Level V — Buy Your First Property
So now you’re half way through the game of Winning Financial Freedom. You’ve finished the three basic levels by eliminating bad debt, saving some cash and starting a retirement account. You have also started an investment account. Level V is about bringing real estate into your strategy and into your portfolio. The easiest way to do that is to buy your house.
Reasons to Buy
There are several advantages to buying a house, especially if you live in a “hot” area like Austin, Los Angeles, Seattle or any of the cities that are really growing right now. There are several more reasons for buying a house, which we’ll talk about in a bit, but the two main reasons are mitigating your top two expenses — taxes and shelter (rent/mortgage and putting a roof over your head).
Buying a home allows you to deduct the mortgage interest from your taxes which allows you to minimize/mitigate your single largest expense — taxes. This also allows you to lock in the amount it will cost to provide housing for yourself and your family which helps mitigate your second biggest expense — rent. Rent will NOT be going up for you over the coming years, because you’ve locked in a mortgage. For everyone else who rents, their cost will be increasing as demand increases and as inflation increases.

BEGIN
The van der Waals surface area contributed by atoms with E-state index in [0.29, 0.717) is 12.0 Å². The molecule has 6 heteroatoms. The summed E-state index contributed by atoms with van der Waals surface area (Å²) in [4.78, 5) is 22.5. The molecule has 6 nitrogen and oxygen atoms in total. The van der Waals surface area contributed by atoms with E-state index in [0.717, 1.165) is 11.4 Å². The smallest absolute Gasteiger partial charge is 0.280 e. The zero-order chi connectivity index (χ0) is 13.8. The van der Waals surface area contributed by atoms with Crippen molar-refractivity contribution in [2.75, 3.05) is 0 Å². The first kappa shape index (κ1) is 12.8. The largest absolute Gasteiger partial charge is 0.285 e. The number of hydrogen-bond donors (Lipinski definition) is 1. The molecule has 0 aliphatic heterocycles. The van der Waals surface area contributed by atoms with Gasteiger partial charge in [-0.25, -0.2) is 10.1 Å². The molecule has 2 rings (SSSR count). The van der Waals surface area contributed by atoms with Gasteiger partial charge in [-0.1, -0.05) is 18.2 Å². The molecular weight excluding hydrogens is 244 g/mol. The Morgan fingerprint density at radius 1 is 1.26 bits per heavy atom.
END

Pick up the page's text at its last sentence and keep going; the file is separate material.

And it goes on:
There are also two more benefits to buying a home. The first, depreciation, is another tax advantage. Depreciation lets you recover certain losses associated with the depreciation of qualifying property. The other extra benefit is leverage through the use of a mortgage. If you’re able to put only 10% down and finance 90% of the price of the home, then you’re able to use leverage against the property’s value to improve your potential return.
For example, let’s say you buy a house for $500,000. You put $50,000 down (10%) for the purchase and get a mortgage for $450,000 (90%), using simple terms and not factoring in PMI (private mortgage insurance or property taxes). Let’s say the home appreciates 10% in value over the next four years to $550,000. Your home value increased by 10% but relative to how much you put down, you generated a 100% return on your down payment.
Reducing your two largest expenses (taxes and shelter) and creating a leveraged asset that can rise in value over time, provides compelling reasons for how buying a house can increase your overall net worth.
There are some future benefits you can realize years after you’ve purchased a home. One is that, once the value of your property has increased, you can re-finance your mortgage and potentially pull money out as capital (in states like Texas that are considered non-homestead states). You can do investing or capital improvement projects on your home to continue advancing your net worth. I’m not necessarily saying you should do that, but depending on your situation it may be an option (and it’s always nice to have options.)